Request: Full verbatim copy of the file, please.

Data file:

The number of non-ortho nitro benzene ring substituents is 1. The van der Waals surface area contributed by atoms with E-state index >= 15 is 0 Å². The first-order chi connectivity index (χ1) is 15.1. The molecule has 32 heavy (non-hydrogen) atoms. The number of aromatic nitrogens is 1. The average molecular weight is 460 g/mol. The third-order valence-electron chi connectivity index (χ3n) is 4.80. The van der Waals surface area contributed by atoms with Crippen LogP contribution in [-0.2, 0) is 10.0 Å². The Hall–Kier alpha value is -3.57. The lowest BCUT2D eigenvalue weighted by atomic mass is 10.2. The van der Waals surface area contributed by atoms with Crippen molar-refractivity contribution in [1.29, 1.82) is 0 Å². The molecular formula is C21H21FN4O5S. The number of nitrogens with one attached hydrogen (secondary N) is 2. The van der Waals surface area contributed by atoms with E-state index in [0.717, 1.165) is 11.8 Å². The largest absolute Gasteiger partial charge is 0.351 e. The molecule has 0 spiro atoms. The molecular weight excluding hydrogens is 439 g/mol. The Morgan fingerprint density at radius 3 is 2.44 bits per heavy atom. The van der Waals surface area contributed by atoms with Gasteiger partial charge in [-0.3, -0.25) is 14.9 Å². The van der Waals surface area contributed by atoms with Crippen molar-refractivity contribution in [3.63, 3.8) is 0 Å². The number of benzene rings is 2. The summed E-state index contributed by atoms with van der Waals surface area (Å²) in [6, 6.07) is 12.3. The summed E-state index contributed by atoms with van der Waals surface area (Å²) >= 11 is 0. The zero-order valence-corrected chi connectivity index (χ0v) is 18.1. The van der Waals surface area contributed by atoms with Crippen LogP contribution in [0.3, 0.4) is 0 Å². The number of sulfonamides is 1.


The number of non-ortho nitro benzene ring substituents is 1. The van der Waals surface area contributed by atoms with E-state index >= 15 is 0 Å². The first-order chi connectivity index (χ1) is 15.1. The molecule has 32 heavy (non-hydrogen) atoms. The number of aromatic nitrogens is 1. The average molecular weight is 460 g/mol. The third-order valence-electron chi connectivity index (χ3n) is 4.80. The van der Waals surface area contributed by atoms with Crippen LogP contribution in [-0.2, 0) is 10.0 Å². The Hall–Kier alpha value is -3.57. The lowest BCUT2D eigenvalue weighted by atomic mass is 10.2. The van der Waals surface area contributed by atoms with Crippen molar-refractivity contribution in [1.29, 1.82) is 0 Å². The molecular formula is C21H21FN4O5S. The number of nitrogens with one attached hydrogen (secondary N) is 2. The van der Waals surface area contributed by atoms with E-state index in [0.717, 1.165) is 11.8 Å². The largest absolute Gasteiger partial charge is 0.351 e. The molecule has 0 spiro atoms. The molecular weight excluding hydrogens is 439 g/mol. The Morgan fingerprint density at radius 3 is 2.44 bits per heavy atom. The van der Waals surface area contributed by atoms with Gasteiger partial charge in [-0.3, -0.25) is 14.9 Å². The van der Waals surface area contributed by atoms with Crippen molar-refractivity contribution in [3.63, 3.8) is 0 Å². The number of benzene rings is 2. The summed E-state index contributed by atoms with van der Waals surface area (Å²) in [6, 6.07) is 12.3. The summed E-state index contributed by atoms with van der Waals surface area (Å²) >= 11 is 0. The zero-order valence-corrected chi connectivity index (χ0v) is 18.1. The van der Waals surface area contributed by atoms with Crippen LogP contribution in [0.3, 0.4) is 0 Å². The number of sulfonamides is 1.